Skip to content
Skip to main content

About this free course

Download this course

Share this free course

Describing language
Describing language

Start this free course now. Just create an account and sign in. Enrol and complete the course for a free statement of participation or digital badge if available.

1.2 Where do the words go?

The rules of grammar mean that, although there are many potentially different sentences, there are always similarities in the way words are ordered. Certain words (or rather word classes) go in certain places. Sometimes the place of the word actually tells us what the word means. Look at can in these examples:

You can see it from here

I bought a can of peas

It’s not the spelling that tells you which one means ‘be able to’, and which one means ‘a cylindrical, metal food container’ – it’s the grammatical context. Let’s see if you can find any patterns in how we order word classes.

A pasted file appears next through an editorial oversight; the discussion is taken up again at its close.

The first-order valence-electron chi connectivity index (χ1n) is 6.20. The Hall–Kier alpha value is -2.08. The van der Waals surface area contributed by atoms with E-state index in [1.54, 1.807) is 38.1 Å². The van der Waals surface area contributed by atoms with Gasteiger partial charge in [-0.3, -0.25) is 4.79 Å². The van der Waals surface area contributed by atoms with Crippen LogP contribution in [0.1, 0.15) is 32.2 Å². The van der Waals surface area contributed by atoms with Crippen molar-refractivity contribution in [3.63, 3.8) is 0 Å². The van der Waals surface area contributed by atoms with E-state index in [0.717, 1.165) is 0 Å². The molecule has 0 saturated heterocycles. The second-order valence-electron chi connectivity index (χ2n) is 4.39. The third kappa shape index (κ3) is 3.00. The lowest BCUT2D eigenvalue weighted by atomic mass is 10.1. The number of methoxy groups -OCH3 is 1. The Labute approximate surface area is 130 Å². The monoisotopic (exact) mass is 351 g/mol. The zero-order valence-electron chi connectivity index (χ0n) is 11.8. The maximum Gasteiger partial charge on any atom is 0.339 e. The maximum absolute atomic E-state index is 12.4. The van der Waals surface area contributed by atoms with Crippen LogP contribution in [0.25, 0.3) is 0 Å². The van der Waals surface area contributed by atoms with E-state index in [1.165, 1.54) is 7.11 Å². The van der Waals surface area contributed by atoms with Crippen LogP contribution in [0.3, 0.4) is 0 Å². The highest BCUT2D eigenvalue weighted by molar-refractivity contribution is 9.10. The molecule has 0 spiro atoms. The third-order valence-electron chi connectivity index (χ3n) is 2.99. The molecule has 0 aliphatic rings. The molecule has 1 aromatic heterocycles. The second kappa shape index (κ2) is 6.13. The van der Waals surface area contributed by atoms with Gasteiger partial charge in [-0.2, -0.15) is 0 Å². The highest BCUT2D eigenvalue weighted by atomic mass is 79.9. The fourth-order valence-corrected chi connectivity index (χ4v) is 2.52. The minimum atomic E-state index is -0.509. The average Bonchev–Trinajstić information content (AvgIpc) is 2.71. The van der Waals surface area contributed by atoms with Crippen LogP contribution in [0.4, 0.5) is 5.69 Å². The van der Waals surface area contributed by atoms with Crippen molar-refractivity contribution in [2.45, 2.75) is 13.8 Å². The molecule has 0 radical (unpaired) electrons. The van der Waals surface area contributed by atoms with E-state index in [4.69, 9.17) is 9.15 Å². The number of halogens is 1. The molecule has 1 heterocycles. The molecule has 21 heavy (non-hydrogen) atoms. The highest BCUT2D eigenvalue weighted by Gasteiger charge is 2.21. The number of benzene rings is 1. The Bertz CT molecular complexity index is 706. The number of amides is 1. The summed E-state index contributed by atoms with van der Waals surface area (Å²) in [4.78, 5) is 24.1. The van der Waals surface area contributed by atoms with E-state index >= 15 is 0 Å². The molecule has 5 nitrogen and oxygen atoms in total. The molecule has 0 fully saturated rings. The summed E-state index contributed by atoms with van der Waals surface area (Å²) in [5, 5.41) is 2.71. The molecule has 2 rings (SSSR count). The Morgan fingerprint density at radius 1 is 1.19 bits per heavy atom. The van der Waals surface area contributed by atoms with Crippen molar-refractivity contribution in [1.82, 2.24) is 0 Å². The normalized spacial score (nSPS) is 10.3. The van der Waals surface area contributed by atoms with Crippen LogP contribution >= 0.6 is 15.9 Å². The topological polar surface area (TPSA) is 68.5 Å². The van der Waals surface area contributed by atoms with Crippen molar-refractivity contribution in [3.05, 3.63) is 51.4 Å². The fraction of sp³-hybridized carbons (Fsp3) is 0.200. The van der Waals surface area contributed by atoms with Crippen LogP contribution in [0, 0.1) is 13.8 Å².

Activity 2 What word class goes where?

Timing: This activity should take around 15 minutes

This sentence is famous for being used as practice by people learning to type on a computer keyboard:

The quick brown fox jumps over the lazy dog

Here are four sentences with a similar structure. Compare each of the sentences and think back through all the terminology you’ve learned so far. Choose the right word class for each slot.

  1. A small fierce dog barks at a frightened child.
  2. An angry young man sits on our favourite seat.
  3. Another really lovely plant grew from that tiny cutting.
  4. The huge bay window looks over their beautiful garden.
Active content not displayed. This content requires JavaScript to be enabled.
Interactive feature not available in single page view (see it in standard view).


You can see from the sentences above that words of the same type fit into the same slots. Notice that the pattern DET + ADJ + (ADJ +) NOUN occurs twice, once before the verb, and once after the preposition. You’ll look at these repeating patterns throughout this week.